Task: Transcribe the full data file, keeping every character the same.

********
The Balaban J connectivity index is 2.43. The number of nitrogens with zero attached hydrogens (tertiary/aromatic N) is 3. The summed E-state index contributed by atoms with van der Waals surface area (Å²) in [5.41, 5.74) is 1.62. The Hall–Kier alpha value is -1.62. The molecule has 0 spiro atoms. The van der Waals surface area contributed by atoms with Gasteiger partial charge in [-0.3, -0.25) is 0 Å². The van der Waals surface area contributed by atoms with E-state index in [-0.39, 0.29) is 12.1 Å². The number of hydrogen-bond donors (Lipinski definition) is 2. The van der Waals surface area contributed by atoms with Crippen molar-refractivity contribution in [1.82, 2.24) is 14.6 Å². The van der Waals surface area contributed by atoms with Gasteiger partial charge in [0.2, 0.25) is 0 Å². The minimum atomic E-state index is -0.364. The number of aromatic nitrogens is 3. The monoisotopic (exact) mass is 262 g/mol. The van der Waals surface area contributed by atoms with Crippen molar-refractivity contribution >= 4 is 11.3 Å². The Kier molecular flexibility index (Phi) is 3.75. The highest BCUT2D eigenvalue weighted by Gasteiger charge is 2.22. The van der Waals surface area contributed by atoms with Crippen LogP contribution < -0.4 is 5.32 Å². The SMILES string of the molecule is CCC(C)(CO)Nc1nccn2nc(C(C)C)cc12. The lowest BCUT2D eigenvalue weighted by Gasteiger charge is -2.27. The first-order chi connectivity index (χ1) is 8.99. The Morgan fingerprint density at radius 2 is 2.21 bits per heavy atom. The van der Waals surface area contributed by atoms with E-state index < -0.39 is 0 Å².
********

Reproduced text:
The Balaban J connectivity index is 2.43. The number of nitrogens with zero attached hydrogens (tertiary/aromatic N) is 3. The summed E-state index contributed by atoms with van der Waals surface area (Å²) in [5.41, 5.74) is 1.62. The Hall–Kier alpha value is -1.62. The molecule has 0 spiro atoms. The van der Waals surface area contributed by atoms with Gasteiger partial charge in [-0.3, -0.25) is 0 Å². The van der Waals surface area contributed by atoms with E-state index in [-0.39, 0.29) is 12.1 Å². The number of hydrogen-bond donors (Lipinski definition) is 2. The van der Waals surface area contributed by atoms with Crippen molar-refractivity contribution in [1.82, 2.24) is 14.6 Å². The van der Waals surface area contributed by atoms with Gasteiger partial charge in [0.2, 0.25) is 0 Å². The minimum atomic E-state index is -0.364. The number of aromatic nitrogens is 3. The monoisotopic (exact) mass is 262 g/mol. The van der Waals surface area contributed by atoms with Crippen molar-refractivity contribution >= 4 is 11.3 Å². The Kier molecular flexibility index (Phi) is 3.75. The highest BCUT2D eigenvalue weighted by Gasteiger charge is 2.22. The van der Waals surface area contributed by atoms with Crippen LogP contribution < -0.4 is 5.32 Å². The SMILES string of the molecule is CCC(C)(CO)Nc1nccn2nc(C(C)C)cc12. The lowest BCUT2D eigenvalue weighted by Gasteiger charge is -2.27. The first-order chi connectivity index (χ1) is 8.99. The Morgan fingerprint density at radius 2 is 2.21 bits per heavy atom. The van der Waals surface area contributed by atoms with E-state index < -0.39 is 0 Å².